Sculptor in tarn
been lying around for the best part of a century,” he felt happy with the property. “It felt like a new start,” he says. “It was a beautiful place at the end of a lane with beautiful views. It was tranquil with a capital T.”
However, the real world soon crashed in, and with finances dwindling, David realised he would have to sell up. That’s when he met Myriam, a friend of a neighbour, who spoke some English. “I was lost in France with a massive house and a mortgage I couldn’t pay. She saw that I was just tearing my hair out, losing the plot and ended up helping me with an awful lot of things,” says David. “One thing turned into another and we became romantically involved.” The pair married in 2008.
BUSINESS AND PLEASURE
After selling up and moving in with Myriam, David focused on making his sculpting and jewellery business work in France, creating his first business in 2004 and then launching DKemp-Art in 2011.
“Initially, it was extremely difficult because I didn’t speak French well enough at all,” he admits. “But there were some lovely French people who were quite willing and happy to correct me and explain things. I’d excuse myself and sometimes write things down and little by little it gradually seeped in. I still wouldn’t say I’m perfect but I’m easily understandable now. Working and living in France has enriched me tremendously.”
As well as learning a new language, living in Tarn meant he could get his hands on the signature black-and-white granite from the nearby Sidobre area, while his encounters with French clients were equally fulfilling, especially the ones who came to him with tough, emotional stories.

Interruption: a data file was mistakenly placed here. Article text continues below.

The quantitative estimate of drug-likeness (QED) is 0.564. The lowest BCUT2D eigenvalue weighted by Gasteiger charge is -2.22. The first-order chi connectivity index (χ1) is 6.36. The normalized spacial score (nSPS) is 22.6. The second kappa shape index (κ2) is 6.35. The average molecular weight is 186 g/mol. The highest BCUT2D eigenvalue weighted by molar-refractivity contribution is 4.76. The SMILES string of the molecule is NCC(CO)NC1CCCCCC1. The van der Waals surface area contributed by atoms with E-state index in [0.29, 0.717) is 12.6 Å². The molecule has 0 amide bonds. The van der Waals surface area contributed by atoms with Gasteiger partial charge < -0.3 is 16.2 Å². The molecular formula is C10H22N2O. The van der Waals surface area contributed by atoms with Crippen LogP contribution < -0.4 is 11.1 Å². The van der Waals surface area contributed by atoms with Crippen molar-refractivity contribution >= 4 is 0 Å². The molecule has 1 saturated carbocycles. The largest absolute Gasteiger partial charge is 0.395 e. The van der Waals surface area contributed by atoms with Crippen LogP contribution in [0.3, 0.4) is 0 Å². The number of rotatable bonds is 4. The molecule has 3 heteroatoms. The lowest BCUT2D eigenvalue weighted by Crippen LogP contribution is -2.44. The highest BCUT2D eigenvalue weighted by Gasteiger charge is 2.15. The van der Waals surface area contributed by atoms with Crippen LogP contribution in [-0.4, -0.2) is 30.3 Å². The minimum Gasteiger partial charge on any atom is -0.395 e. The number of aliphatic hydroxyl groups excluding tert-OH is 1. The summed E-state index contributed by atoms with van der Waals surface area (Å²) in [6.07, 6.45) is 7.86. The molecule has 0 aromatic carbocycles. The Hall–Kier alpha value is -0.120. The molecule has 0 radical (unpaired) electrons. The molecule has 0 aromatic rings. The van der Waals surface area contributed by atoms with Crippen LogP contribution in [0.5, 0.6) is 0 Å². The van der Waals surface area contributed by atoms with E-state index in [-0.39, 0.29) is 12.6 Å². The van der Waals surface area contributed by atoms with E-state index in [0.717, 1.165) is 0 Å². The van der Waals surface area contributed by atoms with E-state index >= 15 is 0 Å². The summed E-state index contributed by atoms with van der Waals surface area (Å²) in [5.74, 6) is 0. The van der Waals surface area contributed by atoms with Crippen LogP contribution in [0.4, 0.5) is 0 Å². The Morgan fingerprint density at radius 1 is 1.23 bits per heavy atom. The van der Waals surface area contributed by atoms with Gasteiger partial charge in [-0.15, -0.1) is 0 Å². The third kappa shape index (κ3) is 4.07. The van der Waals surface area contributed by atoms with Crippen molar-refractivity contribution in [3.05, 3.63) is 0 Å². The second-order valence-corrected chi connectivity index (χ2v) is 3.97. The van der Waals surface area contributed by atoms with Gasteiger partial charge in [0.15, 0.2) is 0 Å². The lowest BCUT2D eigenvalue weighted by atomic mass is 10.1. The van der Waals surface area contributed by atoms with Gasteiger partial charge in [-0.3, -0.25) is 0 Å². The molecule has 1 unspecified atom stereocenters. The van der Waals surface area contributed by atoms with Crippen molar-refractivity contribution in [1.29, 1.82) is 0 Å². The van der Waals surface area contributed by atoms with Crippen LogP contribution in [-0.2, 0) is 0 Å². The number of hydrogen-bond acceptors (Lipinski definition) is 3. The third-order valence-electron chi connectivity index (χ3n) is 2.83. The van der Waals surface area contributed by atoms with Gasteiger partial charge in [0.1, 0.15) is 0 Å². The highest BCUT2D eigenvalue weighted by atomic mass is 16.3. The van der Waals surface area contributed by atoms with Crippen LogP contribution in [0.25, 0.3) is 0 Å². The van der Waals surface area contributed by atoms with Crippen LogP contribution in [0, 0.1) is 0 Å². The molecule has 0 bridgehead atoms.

“One day at a market, some exhibitors opposite me heard me talking about stone carving, and after talking to them I learned that their cousin, a young man who was a marine, had recently died in a car accident. They asked if I could make a headstone, a huge three-dimensional anchor, out of Puylagarde limestone. It was very, very hard work but really rewarding, because it enabled me to help these people deal in a way with their grief. They were very involved with it, as all my customers are.”
David admits he is a bit of a recluse; he prefers being in his workshop or at the quarry, and is wary of arty circles. But as a sculptor, he is proud to be championing an art that, despite his healthy order books, seems to be disappearing. “I was talking to one of the guys at the quarry the other day,” David recalls, “and he said there are hardly any stone carvers left. The gargoyle that fell off the cathedral in Albi was re-carved by a computer. I find that sad.”